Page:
Medical information  
 Terms Glossary
 First Aid
 Diet Information
 Preventive Medicine
 Immunization Schedules
 Biological Warfare Effects & Treatment
 Men's health
 Atlas of skin diseases
 Drug encyclopedia
 Atlas of human anatomy
 Alternative medicine
 Baby's developmental milestones
 Medical laboratory tests
 Smoking and health effect
 Advice for travelers
 Hearth attack: risk chart
 Diabetes: risk chart
 Cancer: risk chart
 Alcoholism and treatment
 Topic of the Week
 Medical Topic
 Latest News
 News Archive
  » Men's health  »  Breastfeeding and STDs

Breastfeeding and STDs

If your wife or partner is breastfeeding, talk with your health care provider about the risk of passing the STD to your baby while breastfeeding. If your partner has HIV, she should not breastfeed because she can pass the virus to the baby. If your partner has either chlamydia or gonorrhea, she can continue breastfeeding. If she has syphilis, she can continue breastfeeding if the baby does not touch the sores.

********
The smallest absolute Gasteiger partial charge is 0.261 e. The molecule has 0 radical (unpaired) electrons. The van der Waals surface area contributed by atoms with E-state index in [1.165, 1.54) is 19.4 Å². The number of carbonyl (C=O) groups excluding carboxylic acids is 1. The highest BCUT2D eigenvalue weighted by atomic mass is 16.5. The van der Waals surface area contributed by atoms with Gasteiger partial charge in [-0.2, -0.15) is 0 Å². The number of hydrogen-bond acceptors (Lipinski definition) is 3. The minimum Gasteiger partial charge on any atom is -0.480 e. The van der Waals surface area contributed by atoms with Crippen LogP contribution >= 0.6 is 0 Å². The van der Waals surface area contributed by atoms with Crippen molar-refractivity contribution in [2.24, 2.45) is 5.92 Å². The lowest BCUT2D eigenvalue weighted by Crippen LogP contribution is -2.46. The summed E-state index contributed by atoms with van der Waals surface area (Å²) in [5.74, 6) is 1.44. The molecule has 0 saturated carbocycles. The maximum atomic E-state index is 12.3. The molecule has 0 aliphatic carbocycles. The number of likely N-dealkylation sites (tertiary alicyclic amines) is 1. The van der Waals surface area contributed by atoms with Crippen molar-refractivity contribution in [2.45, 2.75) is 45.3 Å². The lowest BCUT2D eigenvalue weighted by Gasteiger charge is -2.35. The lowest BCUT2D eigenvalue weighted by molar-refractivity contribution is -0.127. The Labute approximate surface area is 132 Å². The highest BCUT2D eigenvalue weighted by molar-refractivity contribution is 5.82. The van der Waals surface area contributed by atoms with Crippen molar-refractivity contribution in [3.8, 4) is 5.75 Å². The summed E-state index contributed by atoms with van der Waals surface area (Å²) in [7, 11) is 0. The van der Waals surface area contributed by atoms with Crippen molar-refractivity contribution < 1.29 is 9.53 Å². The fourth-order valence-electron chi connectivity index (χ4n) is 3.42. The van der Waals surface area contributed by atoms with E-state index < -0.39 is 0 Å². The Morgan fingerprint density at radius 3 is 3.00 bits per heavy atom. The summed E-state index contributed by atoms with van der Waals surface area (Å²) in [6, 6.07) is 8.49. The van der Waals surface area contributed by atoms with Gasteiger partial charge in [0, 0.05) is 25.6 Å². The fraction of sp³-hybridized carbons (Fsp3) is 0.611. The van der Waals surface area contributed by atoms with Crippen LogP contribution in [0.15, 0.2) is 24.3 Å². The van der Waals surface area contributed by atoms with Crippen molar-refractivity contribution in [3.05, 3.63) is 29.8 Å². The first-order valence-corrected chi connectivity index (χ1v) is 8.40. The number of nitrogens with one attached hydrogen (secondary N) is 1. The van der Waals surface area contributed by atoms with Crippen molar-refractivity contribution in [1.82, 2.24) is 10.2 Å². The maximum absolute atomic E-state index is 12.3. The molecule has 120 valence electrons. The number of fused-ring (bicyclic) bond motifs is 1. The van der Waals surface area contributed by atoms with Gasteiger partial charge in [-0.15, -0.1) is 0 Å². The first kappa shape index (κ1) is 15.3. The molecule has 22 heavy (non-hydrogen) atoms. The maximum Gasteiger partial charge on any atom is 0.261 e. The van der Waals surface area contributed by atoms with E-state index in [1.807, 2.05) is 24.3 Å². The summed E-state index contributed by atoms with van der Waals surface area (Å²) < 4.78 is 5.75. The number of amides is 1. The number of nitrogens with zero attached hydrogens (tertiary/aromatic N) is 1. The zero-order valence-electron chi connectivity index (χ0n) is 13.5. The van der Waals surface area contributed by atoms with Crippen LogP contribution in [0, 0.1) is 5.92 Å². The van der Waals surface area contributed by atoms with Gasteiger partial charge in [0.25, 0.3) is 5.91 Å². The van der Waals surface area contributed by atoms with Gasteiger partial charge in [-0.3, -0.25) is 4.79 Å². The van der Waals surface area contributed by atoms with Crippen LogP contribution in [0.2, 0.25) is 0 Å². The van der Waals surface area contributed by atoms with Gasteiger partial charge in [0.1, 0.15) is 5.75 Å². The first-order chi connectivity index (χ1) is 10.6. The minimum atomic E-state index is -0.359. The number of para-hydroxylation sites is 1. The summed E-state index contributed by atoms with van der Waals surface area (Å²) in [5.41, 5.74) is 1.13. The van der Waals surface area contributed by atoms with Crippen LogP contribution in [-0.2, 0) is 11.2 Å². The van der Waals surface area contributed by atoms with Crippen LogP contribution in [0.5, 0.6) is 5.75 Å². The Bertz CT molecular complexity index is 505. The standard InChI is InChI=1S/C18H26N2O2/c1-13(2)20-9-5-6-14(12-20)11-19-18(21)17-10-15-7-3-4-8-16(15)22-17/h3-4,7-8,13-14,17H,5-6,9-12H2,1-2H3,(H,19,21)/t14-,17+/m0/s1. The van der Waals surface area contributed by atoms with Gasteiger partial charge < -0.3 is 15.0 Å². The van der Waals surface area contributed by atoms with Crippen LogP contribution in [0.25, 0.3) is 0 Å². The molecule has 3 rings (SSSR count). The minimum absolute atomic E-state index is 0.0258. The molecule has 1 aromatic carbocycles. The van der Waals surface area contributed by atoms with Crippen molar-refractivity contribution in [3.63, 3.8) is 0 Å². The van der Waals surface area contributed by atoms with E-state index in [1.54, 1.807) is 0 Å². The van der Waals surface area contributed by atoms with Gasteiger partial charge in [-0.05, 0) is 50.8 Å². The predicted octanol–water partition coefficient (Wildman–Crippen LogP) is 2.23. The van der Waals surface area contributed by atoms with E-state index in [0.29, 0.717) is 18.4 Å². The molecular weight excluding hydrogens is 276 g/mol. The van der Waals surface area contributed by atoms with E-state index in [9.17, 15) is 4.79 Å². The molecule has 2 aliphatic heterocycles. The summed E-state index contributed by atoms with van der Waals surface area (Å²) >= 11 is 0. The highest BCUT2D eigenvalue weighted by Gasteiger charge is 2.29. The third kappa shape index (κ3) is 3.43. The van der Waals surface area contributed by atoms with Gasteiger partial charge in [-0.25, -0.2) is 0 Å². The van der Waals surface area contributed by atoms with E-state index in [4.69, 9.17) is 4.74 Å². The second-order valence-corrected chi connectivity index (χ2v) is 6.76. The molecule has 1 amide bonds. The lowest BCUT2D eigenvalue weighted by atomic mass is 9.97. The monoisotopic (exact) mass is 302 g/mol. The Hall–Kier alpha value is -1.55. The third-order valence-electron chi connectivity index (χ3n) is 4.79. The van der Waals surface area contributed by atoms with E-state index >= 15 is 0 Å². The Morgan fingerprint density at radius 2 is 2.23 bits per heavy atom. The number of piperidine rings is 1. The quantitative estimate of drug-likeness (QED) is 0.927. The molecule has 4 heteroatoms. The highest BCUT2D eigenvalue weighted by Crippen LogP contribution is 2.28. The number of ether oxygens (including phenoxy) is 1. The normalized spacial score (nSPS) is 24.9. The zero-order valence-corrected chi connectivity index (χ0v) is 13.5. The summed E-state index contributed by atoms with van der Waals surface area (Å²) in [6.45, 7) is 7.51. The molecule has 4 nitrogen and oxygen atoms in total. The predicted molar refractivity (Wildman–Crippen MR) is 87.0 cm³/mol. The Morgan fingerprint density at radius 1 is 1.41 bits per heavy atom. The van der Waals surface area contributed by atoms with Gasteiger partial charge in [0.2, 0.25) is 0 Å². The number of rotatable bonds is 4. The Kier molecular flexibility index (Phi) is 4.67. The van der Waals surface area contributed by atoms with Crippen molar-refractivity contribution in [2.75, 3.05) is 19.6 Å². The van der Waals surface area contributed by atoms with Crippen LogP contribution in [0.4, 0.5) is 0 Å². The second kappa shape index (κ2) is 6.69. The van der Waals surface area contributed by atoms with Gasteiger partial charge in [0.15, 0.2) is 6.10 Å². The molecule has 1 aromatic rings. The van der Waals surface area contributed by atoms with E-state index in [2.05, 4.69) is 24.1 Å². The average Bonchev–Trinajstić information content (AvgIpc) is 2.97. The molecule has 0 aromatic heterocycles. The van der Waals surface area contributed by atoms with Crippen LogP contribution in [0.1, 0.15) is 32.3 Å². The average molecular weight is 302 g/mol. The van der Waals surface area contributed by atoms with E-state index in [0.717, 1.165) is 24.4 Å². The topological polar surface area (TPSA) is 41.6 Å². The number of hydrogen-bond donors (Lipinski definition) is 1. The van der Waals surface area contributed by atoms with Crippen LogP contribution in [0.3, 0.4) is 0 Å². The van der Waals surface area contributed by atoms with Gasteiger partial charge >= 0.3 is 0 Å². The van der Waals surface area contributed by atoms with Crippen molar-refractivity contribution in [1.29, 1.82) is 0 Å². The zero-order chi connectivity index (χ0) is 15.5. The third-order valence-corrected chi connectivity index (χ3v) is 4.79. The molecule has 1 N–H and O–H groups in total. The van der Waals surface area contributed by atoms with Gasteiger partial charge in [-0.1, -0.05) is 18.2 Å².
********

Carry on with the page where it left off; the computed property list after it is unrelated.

Breastfeeding mothers who have trichomoniasis should know that the disease is not dangerous to the nursing baby, but the medicine used to treat it (metronidazole or Flagyl) might be harmful to your baby. If you are prescribed a single dose, stop breastfeeding for 12 to 24 hours after you take the drug. Talk with your health care provider to see if you can take a lower dose of the drug, which can be safer for your baby.

If caught early, most STDs can be cured. Some STDs never go away, though, and need to be managed by you and your health care provider. If left untreated, some STDs can cause long-term scarring and infertility. The bottom line is that it is best to prevent infection from the start.